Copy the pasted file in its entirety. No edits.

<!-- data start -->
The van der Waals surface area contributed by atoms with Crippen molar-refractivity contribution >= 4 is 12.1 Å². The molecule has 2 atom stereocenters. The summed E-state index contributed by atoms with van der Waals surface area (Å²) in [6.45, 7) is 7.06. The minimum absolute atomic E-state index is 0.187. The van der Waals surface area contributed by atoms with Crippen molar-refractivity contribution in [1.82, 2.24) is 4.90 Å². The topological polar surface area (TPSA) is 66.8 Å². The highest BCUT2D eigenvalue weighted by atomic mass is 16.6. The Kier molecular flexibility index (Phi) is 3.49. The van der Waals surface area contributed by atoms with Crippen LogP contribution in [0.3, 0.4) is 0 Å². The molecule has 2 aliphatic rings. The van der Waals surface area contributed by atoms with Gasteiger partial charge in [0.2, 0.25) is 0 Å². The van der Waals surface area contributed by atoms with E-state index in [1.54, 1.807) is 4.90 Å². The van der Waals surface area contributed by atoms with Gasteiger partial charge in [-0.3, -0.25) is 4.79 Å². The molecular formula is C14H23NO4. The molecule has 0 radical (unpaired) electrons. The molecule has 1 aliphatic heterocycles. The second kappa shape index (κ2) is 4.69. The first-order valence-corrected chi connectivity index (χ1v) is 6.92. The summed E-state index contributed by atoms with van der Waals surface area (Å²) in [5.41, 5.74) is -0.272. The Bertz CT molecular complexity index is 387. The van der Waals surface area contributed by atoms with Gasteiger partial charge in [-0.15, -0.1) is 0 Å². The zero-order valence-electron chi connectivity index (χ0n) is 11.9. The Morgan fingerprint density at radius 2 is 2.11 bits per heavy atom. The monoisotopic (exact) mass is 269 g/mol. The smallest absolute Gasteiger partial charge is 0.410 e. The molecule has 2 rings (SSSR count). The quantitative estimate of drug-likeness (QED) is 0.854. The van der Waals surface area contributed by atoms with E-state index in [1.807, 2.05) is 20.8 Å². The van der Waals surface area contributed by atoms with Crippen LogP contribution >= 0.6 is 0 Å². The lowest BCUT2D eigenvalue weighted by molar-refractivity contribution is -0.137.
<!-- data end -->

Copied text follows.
The van der Waals surface area contributed by atoms with Crippen molar-refractivity contribution >= 4 is 12.1 Å². The molecule has 2 atom stereocenters. The summed E-state index contributed by atoms with van der Waals surface area (Å²) in [6.45, 7) is 7.06. The minimum absolute atomic E-state index is 0.187. The van der Waals surface area contributed by atoms with Crippen molar-refractivity contribution in [1.82, 2.24) is 4.90 Å². The topological polar surface area (TPSA) is 66.8 Å². The highest BCUT2D eigenvalue weighted by atomic mass is 16.6. The Kier molecular flexibility index (Phi) is 3.49. The van der Waals surface area contributed by atoms with Crippen LogP contribution in [0.3, 0.4) is 0 Å². The molecule has 2 aliphatic rings. The van der Waals surface area contributed by atoms with Gasteiger partial charge in [0.2, 0.25) is 0 Å². The van der Waals surface area contributed by atoms with E-state index in [1.54, 1.807) is 4.90 Å². The van der Waals surface area contributed by atoms with Gasteiger partial charge in [-0.3, -0.25) is 4.79 Å². The molecular formula is C14H23NO4. The molecule has 0 radical (unpaired) electrons. The molecule has 1 aliphatic heterocycles. The second kappa shape index (κ2) is 4.69. The first-order valence-corrected chi connectivity index (χ1v) is 6.92. The summed E-state index contributed by atoms with van der Waals surface area (Å²) in [5.41, 5.74) is -0.272. The Bertz CT molecular complexity index is 387. The van der Waals surface area contributed by atoms with Gasteiger partial charge in [-0.15, -0.1) is 0 Å². The zero-order valence-electron chi connectivity index (χ0n) is 11.9. The Morgan fingerprint density at radius 2 is 2.11 bits per heavy atom. The monoisotopic (exact) mass is 269 g/mol. The smallest absolute Gasteiger partial charge is 0.410 e. The molecule has 2 rings (SSSR count). The quantitative estimate of drug-likeness (QED) is 0.854. The van der Waals surface area contributed by atoms with E-state index in [1.807, 2.05) is 20.8 Å². The van der Waals surface area contributed by atoms with Crippen LogP contribution >= 0.6 is 0 Å². The lowest BCUT2D eigenvalue weighted by molar-refractivity contribution is -0.137.